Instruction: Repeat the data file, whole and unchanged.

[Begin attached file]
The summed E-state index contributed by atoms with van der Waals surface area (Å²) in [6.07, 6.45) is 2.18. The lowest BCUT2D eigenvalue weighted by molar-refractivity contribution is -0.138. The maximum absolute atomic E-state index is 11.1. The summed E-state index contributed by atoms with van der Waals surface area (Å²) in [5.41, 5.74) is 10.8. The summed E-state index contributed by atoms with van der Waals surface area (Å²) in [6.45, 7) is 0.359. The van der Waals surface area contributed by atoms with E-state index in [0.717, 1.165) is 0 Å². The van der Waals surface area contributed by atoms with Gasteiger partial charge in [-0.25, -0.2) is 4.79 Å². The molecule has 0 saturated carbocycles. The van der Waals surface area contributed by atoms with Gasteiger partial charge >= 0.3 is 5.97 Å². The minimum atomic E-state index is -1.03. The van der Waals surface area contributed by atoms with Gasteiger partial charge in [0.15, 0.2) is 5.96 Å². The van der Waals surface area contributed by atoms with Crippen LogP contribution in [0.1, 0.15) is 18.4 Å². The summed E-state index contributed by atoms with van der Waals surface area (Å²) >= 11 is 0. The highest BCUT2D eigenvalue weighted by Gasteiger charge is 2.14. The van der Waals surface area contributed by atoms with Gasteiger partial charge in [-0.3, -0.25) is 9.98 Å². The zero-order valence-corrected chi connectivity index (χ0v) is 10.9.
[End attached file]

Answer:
The summed E-state index contributed by atoms with van der Waals surface area (Å²) in [6.07, 6.45) is 2.18. The lowest BCUT2D eigenvalue weighted by molar-refractivity contribution is -0.138. The maximum absolute atomic E-state index is 11.1. The summed E-state index contributed by atoms with van der Waals surface area (Å²) in [5.41, 5.74) is 10.8. The summed E-state index contributed by atoms with van der Waals surface area (Å²) in [6.45, 7) is 0.359. The van der Waals surface area contributed by atoms with E-state index in [0.717, 1.165) is 0 Å². The van der Waals surface area contributed by atoms with Gasteiger partial charge in [-0.25, -0.2) is 4.79 Å². The molecule has 0 saturated carbocycles. The van der Waals surface area contributed by atoms with Gasteiger partial charge >= 0.3 is 5.97 Å². The minimum atomic E-state index is -1.03. The van der Waals surface area contributed by atoms with Gasteiger partial charge in [0.15, 0.2) is 5.96 Å². The van der Waals surface area contributed by atoms with Crippen LogP contribution in [0.1, 0.15) is 18.4 Å². The summed E-state index contributed by atoms with van der Waals surface area (Å²) >= 11 is 0. The highest BCUT2D eigenvalue weighted by Gasteiger charge is 2.14. The van der Waals surface area contributed by atoms with Gasteiger partial charge in [-0.3, -0.25) is 9.98 Å². The zero-order valence-corrected chi connectivity index (χ0v) is 10.9.